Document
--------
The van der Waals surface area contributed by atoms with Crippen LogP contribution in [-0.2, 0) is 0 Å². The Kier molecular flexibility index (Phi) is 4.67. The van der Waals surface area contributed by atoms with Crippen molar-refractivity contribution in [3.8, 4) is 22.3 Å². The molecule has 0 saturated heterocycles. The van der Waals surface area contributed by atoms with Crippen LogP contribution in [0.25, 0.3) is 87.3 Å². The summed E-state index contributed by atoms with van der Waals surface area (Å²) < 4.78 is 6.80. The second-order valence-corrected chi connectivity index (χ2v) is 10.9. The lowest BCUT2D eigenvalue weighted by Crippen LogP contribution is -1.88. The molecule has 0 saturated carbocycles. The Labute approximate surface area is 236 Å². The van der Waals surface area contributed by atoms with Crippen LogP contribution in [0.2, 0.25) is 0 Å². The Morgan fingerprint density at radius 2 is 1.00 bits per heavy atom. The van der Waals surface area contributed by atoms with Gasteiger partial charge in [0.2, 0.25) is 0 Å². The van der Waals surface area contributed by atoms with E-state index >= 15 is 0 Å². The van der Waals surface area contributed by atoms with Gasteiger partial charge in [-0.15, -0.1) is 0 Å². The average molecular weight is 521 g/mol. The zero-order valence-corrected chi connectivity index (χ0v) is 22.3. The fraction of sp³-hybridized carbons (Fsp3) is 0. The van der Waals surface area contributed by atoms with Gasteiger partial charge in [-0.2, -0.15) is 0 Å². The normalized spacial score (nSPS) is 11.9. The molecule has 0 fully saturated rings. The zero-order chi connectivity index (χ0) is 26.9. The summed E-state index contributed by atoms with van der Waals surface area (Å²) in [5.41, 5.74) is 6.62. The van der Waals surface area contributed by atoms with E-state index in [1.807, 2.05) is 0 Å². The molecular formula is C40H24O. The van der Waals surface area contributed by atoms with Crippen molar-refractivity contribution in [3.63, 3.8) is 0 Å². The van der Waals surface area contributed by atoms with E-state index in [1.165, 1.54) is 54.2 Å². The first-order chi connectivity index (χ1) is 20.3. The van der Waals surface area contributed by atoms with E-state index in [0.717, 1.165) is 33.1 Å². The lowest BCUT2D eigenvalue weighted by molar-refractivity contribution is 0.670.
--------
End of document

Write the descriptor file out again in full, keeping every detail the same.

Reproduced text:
The van der Waals surface area contributed by atoms with Crippen LogP contribution in [-0.2, 0) is 0 Å². The Kier molecular flexibility index (Phi) is 4.67. The van der Waals surface area contributed by atoms with Crippen molar-refractivity contribution in [3.8, 4) is 22.3 Å². The molecule has 0 saturated heterocycles. The van der Waals surface area contributed by atoms with Crippen LogP contribution in [0.25, 0.3) is 87.3 Å². The summed E-state index contributed by atoms with van der Waals surface area (Å²) < 4.78 is 6.80. The second-order valence-corrected chi connectivity index (χ2v) is 10.9. The lowest BCUT2D eigenvalue weighted by Crippen LogP contribution is -1.88. The molecule has 0 saturated carbocycles. The Labute approximate surface area is 236 Å². The van der Waals surface area contributed by atoms with Crippen LogP contribution in [0.2, 0.25) is 0 Å². The Morgan fingerprint density at radius 2 is 1.00 bits per heavy atom. The van der Waals surface area contributed by atoms with Gasteiger partial charge in [0.2, 0.25) is 0 Å². The van der Waals surface area contributed by atoms with E-state index >= 15 is 0 Å². The van der Waals surface area contributed by atoms with Gasteiger partial charge in [-0.15, -0.1) is 0 Å². The average molecular weight is 521 g/mol. The zero-order valence-corrected chi connectivity index (χ0v) is 22.3. The fraction of sp³-hybridized carbons (Fsp3) is 0. The van der Waals surface area contributed by atoms with Gasteiger partial charge in [-0.2, -0.15) is 0 Å². The normalized spacial score (nSPS) is 11.9. The molecule has 0 fully saturated rings. The zero-order chi connectivity index (χ0) is 26.9. The summed E-state index contributed by atoms with van der Waals surface area (Å²) in [5.41, 5.74) is 6.62. The van der Waals surface area contributed by atoms with E-state index in [1.807, 2.05) is 0 Å². The molecular formula is C40H24O. The van der Waals surface area contributed by atoms with Crippen molar-refractivity contribution in [3.63, 3.8) is 0 Å². The van der Waals surface area contributed by atoms with E-state index in [1.165, 1.54) is 54.2 Å². The first-order chi connectivity index (χ1) is 20.3. The van der Waals surface area contributed by atoms with E-state index in [0.717, 1.165) is 33.1 Å². The lowest BCUT2D eigenvalue weighted by molar-refractivity contribution is 0.670.